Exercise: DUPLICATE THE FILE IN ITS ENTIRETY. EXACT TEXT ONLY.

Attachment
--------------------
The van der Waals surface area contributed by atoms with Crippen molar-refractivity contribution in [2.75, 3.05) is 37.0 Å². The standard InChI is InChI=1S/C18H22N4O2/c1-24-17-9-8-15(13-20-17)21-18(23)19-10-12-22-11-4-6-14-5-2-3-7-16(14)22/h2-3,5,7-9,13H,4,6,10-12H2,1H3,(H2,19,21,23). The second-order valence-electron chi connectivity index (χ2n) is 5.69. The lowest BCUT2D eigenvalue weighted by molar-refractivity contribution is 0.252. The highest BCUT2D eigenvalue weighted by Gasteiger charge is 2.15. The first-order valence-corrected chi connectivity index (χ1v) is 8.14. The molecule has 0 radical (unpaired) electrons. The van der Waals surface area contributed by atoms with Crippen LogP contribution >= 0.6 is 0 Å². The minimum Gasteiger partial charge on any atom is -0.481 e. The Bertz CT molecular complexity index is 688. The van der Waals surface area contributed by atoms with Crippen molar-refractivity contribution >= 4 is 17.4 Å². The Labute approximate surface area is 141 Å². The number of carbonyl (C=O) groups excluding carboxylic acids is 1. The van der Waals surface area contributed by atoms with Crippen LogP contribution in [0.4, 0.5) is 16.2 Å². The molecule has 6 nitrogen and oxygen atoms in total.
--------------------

The van der Waals surface area contributed by atoms with Crippen molar-refractivity contribution in [2.75, 3.05) is 37.0 Å². The standard InChI is InChI=1S/C18H22N4O2/c1-24-17-9-8-15(13-20-17)21-18(23)19-10-12-22-11-4-6-14-5-2-3-7-16(14)22/h2-3,5,7-9,13H,4,6,10-12H2,1H3,(H2,19,21,23). The second-order valence-electron chi connectivity index (χ2n) is 5.69. The lowest BCUT2D eigenvalue weighted by molar-refractivity contribution is 0.252. The highest BCUT2D eigenvalue weighted by Gasteiger charge is 2.15. The first-order valence-corrected chi connectivity index (χ1v) is 8.14. The molecule has 0 radical (unpaired) electrons. The van der Waals surface area contributed by atoms with Crippen LogP contribution >= 0.6 is 0 Å². The minimum Gasteiger partial charge on any atom is -0.481 e. The Bertz CT molecular complexity index is 688. The van der Waals surface area contributed by atoms with Crippen molar-refractivity contribution >= 4 is 17.4 Å². The Labute approximate surface area is 141 Å². The number of carbonyl (C=O) groups excluding carboxylic acids is 1. The van der Waals surface area contributed by atoms with Crippen LogP contribution in [0.4, 0.5) is 16.2 Å². The molecule has 6 nitrogen and oxygen atoms in total.